Change in dog’s behavior: Thyroid dysfunction?
By Michael W. Fox,
Dear Dr. Fox:
My German shepherd mix is about 3.
Until recently, she was friendly, outgoing and trustworthy. But now it’s like a shadow comes over her, and she gets spooky and snappy. She pants a lot, gets sweaty and seems possessed. She also scratches more than she used to.
I thought of obedience school after the vet couldn’t find anything wrong with her. He suggested trying Prozac if she does not improve.
DF: Ruling out some backyard trauma while she was out and you were not present or a change in the home social environment, I would ask your veterinarian to run a full thyroid profile.
Thyroid dysfunction causing aberrant behavior and seizures is reaching near epidemic proportions in dogs, according to my friend W. Jean Dodds. The disease afflicts young dogs such as yours that show behavioral changes, including seemingly schizophrenic behavior.
Some breeds are especially prone, notably the German shepherd, Doberman pinscher, English springer spaniel, Akita, golden retriever, Rottweiler and Shetland sheepdog. Hereditary autoimmune destruction of the thyroid gland accounts for 90 percent of cases of hypothyroidism in purebred and hybrid dog breeds, Dodds says.
After blood tests to confirm the diagnosis, Dodds recommends treatment twice daily with thyroxine at a dose level according to your dog’s weight. Relief should be evident in a few days.
There are many chemical contaminants in our environment, food and water that are identified as endocrine disrupters, which I believe could play a significant role in this near epidemic.
Dear Dr. Fox:
My indoor/outdoor house cat, Lil Bit, is 8 or 9. She has always had vomiting issues.
In the past, it was once every three to four days and usually first thing in the morning. I blamed it on her eating too fast.
Within the past couple of months, it has gotten worse. Now she vomits just about every time she eats. She has lost quite a bit of weight, and her fur is no longer sleek and shiny.
I have tried different cat foods. Nothing seems to help.
I thought maybe it was an issue with fleas. She now wears a flea collar all the time, but she is still having vomiting issues.
M.C., Bridgeport, Conn.
DF: First, take off the flea collar. Fleas don’t make cats vomit.
This “morning sickness” could indicate a serious health issue, such as feline viral lymphoma. But it is most likely because Lil Bit is eating too much too fast during her first meal of the day. So give her a teaspoon of food when you get up and a tablespoon when you leave for work.
Be sure there is no corn in her diet. Many cats are allergic to corn, which has no place in any pet food.
She might be allergic to, or intolerant of, other ingredients. Give her Gerber’s baby food — beef, turkey or chicken — and then better foods, such as Organix or Wellness.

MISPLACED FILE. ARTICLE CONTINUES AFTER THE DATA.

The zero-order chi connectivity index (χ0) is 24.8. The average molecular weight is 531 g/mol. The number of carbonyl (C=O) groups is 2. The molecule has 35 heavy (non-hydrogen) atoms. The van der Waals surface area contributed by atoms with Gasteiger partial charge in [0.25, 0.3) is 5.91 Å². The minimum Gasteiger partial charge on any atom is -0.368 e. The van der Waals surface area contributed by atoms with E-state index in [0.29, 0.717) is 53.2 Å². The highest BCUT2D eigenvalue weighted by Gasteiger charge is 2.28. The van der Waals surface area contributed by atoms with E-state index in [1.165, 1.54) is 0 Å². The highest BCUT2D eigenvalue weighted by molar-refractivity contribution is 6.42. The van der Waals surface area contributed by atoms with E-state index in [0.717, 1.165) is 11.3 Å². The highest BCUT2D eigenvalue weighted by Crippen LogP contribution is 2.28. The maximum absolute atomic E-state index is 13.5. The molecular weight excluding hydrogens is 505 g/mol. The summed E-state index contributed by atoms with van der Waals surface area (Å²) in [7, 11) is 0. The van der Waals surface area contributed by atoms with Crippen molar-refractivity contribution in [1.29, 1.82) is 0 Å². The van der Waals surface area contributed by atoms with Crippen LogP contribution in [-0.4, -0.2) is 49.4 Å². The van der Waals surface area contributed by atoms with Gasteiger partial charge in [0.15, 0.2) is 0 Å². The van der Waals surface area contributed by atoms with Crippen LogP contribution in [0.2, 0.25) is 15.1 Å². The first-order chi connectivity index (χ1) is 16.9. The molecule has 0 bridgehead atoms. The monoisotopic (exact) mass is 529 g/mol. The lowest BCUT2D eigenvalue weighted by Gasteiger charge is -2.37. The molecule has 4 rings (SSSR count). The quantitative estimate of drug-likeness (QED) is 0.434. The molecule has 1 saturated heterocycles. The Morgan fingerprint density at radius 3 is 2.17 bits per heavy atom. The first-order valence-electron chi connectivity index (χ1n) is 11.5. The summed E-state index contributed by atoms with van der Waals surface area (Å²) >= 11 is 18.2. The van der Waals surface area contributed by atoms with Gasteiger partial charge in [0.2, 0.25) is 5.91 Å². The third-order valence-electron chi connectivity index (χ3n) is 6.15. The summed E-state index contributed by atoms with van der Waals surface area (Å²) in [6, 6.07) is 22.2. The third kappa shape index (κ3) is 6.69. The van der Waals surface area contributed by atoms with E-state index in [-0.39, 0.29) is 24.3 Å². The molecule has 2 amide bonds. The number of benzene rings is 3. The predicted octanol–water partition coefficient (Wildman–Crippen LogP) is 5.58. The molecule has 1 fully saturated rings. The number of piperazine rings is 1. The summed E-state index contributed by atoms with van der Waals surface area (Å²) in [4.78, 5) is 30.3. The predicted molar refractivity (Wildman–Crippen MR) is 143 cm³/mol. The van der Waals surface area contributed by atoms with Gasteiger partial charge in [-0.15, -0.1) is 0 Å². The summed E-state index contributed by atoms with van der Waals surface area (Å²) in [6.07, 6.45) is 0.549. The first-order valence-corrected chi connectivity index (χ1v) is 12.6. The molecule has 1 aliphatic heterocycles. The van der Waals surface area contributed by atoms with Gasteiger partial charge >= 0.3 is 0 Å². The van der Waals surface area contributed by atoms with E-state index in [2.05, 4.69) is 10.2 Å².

Try home-prepared cat food. Preparing your own pet food means you know what’s in it and where the ingredients came from.
Dear Dr. Fox:
Our 19-year-old terrier has many problems, and we need to know our options.
He is 80 percent blind and totally deaf. He recently started defecating on our rear deck, where his doghouse is.
We cannot let him in the house for more than a few minutes at a time because he will relieve himself on the carpet.
What makes the decision to put him to sleep a difficult one is that when he is allowed into the house, he behaves like a young pup. On these occasions, he is full of vigor and joy and, in his happiness, manages to run into objects.
He has many maladies and creates cleanup problems for his owners, but maintains a youthful vigor.
D.D., Medford, Ore.
D F: It is always a challenge, clinically and emotionally, to determine when it is time to consider euthanizing a beloved animal.
Your dog is suffering from being separated from you while outdoors, and the evident relief and playful joy when allowed in confirms this.
Try using doggy diapers, which many incontinent dogs readily accept. Take him for frequent walks so he can evacuate before you bring him indoors and put on a diaper.
He might need supplemental heat for the winter in his outdoor kennel, but, ideally, he should be brought to live his remaining life indoors, especially if he used to be an indoor pet.
Give this a try, and then, in better conscience, euthanasia could be considered after some time spent on indulgent, affectionate bonding and seeing if his quality of life improves.
Michael W. Fox, author of a newsletter and books on animal care, welfare and rights, is a veterinarian with doctoral degrees in medicine and animal behavior. Write to him at United Feature Syndicate, 1130 Walnut St., Kansas City, Mo. 64106.
2012 United Feature Syndicate